CANNES FILM REVIEW: Kamen Kalev’s ‘Eastern Plays’

eastern plays x650By Ray Bennett

CANNES – Uneven but gripping, Kamen Kalev’s “Eastern Plays,” which screened in Directors’ Fortnight, is a portrait of a young drug addict artist caught up in the violent racial strife of present-day Bulgaria.

There’s a sudden crime not long into the picture, a savage beating that drunken artist Itso (Christo Christov) witnesses. He also takes some blows even as he sees that his younger brother Georgi (Ovanes Torosian) is among the gang running amok.

The film touches on the brothers’ relationship, but it’s more an exploration of the artist’s feelings of desperate alienation in Sofia, a seemingly tranquil city in which street thugs are paid by slick politicos to stir up unrest.

Many scenes take place in darkness and some go nowhere, but its sympathetic portrait of a young man who knows he’s gone off the rails amid the travails of an Eastern Bloc nation grappling with racism will make the picture of interest to festivals and special interest audiences.

Kalev takes his time introducing the central characters up to the point when Itso stumbles upon a gang assaulting a Turkish man and woman and their daughter, who are visiting from Istanbul. Georgi acts as a lookout for the hoodlums but it’s not until the next day when Itso shows up for a family meal that it becomes clear they are brothers.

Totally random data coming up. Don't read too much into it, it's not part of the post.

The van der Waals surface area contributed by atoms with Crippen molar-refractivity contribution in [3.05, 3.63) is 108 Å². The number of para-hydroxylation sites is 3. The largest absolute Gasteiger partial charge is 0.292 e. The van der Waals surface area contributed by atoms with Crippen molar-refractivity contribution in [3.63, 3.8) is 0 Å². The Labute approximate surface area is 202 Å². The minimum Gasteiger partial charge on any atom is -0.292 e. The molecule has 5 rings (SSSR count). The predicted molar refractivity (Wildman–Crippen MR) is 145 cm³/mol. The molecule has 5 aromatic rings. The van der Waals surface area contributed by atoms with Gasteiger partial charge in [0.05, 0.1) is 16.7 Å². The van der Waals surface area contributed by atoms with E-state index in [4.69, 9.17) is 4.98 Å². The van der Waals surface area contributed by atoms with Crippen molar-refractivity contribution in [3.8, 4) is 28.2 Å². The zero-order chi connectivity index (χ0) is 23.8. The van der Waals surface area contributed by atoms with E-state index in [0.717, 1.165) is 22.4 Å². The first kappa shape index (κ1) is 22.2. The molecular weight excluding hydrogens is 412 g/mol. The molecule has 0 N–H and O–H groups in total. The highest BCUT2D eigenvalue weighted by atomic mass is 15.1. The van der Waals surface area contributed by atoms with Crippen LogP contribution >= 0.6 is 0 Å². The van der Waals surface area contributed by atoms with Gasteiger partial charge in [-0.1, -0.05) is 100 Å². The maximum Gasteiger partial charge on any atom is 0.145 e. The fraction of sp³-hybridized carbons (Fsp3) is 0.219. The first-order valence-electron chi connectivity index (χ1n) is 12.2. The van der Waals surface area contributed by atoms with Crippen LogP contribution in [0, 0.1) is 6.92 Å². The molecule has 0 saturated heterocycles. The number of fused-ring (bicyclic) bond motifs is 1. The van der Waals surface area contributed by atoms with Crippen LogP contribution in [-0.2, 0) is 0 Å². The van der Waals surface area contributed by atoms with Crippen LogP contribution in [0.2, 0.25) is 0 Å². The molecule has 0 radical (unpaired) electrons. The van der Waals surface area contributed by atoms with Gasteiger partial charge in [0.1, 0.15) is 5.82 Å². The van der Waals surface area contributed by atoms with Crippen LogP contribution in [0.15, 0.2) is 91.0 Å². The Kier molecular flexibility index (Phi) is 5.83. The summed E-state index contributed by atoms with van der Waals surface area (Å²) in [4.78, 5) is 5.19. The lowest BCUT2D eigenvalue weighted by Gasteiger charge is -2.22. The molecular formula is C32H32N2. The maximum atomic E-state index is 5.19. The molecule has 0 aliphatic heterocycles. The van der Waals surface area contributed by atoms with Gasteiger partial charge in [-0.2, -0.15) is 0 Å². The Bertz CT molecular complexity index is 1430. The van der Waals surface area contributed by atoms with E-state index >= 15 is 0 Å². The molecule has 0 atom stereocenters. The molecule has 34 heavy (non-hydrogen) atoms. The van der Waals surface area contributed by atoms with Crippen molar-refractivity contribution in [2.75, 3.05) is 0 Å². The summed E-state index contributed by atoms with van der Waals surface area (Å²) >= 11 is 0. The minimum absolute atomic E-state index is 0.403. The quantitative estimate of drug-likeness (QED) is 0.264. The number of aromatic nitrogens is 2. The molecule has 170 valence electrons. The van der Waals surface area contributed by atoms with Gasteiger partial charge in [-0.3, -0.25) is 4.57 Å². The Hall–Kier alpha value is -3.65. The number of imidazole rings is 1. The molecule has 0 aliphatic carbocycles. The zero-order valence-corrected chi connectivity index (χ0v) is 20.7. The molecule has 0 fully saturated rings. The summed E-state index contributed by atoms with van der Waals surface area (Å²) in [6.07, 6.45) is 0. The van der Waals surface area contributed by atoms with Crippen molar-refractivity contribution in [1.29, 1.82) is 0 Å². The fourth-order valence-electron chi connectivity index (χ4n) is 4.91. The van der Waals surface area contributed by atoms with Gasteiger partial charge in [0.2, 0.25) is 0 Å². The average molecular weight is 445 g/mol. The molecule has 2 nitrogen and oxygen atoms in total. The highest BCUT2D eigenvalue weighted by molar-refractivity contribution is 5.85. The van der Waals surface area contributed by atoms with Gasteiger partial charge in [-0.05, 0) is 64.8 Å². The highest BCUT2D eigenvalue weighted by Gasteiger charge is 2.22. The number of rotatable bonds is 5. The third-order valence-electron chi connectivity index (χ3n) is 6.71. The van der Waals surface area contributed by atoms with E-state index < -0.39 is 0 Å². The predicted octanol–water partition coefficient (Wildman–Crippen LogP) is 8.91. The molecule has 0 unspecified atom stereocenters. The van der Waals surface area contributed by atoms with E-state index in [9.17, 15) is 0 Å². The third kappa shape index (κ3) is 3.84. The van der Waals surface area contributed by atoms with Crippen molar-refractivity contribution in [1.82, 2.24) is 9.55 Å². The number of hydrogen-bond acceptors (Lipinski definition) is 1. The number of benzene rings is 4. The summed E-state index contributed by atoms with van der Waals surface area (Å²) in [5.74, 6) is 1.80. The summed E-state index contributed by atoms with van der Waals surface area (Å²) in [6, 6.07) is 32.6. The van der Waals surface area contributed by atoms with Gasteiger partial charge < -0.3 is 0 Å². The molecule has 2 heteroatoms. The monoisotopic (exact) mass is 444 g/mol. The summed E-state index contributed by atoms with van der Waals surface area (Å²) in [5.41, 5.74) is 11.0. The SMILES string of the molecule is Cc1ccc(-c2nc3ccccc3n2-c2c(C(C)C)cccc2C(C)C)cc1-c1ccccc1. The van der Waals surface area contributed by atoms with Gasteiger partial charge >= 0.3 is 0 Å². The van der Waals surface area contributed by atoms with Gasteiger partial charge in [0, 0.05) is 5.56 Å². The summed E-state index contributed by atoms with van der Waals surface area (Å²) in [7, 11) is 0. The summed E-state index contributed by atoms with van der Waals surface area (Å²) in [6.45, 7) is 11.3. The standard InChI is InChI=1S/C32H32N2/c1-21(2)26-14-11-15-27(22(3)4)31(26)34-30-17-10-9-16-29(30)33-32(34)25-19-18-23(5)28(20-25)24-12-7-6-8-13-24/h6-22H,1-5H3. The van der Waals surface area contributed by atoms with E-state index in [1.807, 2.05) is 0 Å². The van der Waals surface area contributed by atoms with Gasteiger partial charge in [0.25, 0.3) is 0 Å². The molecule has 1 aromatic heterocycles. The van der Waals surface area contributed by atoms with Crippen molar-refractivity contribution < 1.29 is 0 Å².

Itso, who has broken up with his tearful girlfriend Niki (Nikolina Yancheva), is attracted to the dreamy Turkish girl Isil (Saadet Isil Aksoy, pictured), but her father, in the hospital recovering from his beating, forbids her to see him.

Although Itso is on methadone and drinking too much, he forms a bond with the girl while Georgi fights his own demons and their struggles form the rest of the story.

Christov, who died after the making of the film and is given a dedication at the end of it, was a nonprofessional, but his acting shows both range and depth. A scene in which he expresses his emptiness to a witless psychiatrist is touching and he and Aksoy have much chemistry in their scenes together.

Venue: Festival de Cannes, Directors’ Fortnight; Cast: Christo Christov, Ovanes Torosian, Nikolina Yancheva, Saadet Isil Aksoy

Director, screenwriter, editor: Kamen Kalev; Director of photography: Julian Atanassov; Production designer: Martin Slavov; Production: Waterfront Film; Sales: Memento Films International; No t rated; running time, 89 minutes.

This review appeared in The Hollywood Reporter.

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